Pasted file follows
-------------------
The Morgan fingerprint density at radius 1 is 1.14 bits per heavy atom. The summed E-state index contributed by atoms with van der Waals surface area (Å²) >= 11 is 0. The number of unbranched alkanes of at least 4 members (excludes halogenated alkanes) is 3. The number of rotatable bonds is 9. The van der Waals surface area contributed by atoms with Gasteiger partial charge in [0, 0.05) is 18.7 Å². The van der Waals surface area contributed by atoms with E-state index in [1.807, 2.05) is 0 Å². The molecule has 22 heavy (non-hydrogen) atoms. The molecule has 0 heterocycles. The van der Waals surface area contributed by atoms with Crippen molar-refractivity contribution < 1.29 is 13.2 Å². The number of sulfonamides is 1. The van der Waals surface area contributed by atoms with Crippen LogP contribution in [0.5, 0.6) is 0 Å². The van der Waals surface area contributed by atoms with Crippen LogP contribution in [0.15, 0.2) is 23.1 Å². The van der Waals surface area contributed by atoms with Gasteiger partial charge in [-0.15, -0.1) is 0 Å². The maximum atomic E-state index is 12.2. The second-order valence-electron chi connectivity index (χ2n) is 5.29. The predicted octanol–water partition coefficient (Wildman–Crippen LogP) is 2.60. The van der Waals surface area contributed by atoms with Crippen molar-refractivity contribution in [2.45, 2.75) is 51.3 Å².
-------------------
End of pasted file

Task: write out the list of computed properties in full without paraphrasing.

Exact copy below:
The Morgan fingerprint density at radius 1 is 1.14 bits per heavy atom. The summed E-state index contributed by atoms with van der Waals surface area (Å²) >= 11 is 0. The number of unbranched alkanes of at least 4 members (excludes halogenated alkanes) is 3. The number of rotatable bonds is 9. The van der Waals surface area contributed by atoms with Gasteiger partial charge in [0, 0.05) is 18.7 Å². The van der Waals surface area contributed by atoms with E-state index in [1.807, 2.05) is 0 Å². The molecule has 22 heavy (non-hydrogen) atoms. The molecule has 0 heterocycles. The van der Waals surface area contributed by atoms with Crippen molar-refractivity contribution < 1.29 is 13.2 Å². The number of sulfonamides is 1. The van der Waals surface area contributed by atoms with Crippen LogP contribution in [0.5, 0.6) is 0 Å². The van der Waals surface area contributed by atoms with Crippen LogP contribution in [0.15, 0.2) is 23.1 Å². The van der Waals surface area contributed by atoms with Gasteiger partial charge in [-0.15, -0.1) is 0 Å². The maximum atomic E-state index is 12.2. The second-order valence-electron chi connectivity index (χ2n) is 5.29. The predicted octanol–water partition coefficient (Wildman–Crippen LogP) is 2.60. The van der Waals surface area contributed by atoms with Crippen molar-refractivity contribution in [2.45, 2.75) is 51.3 Å².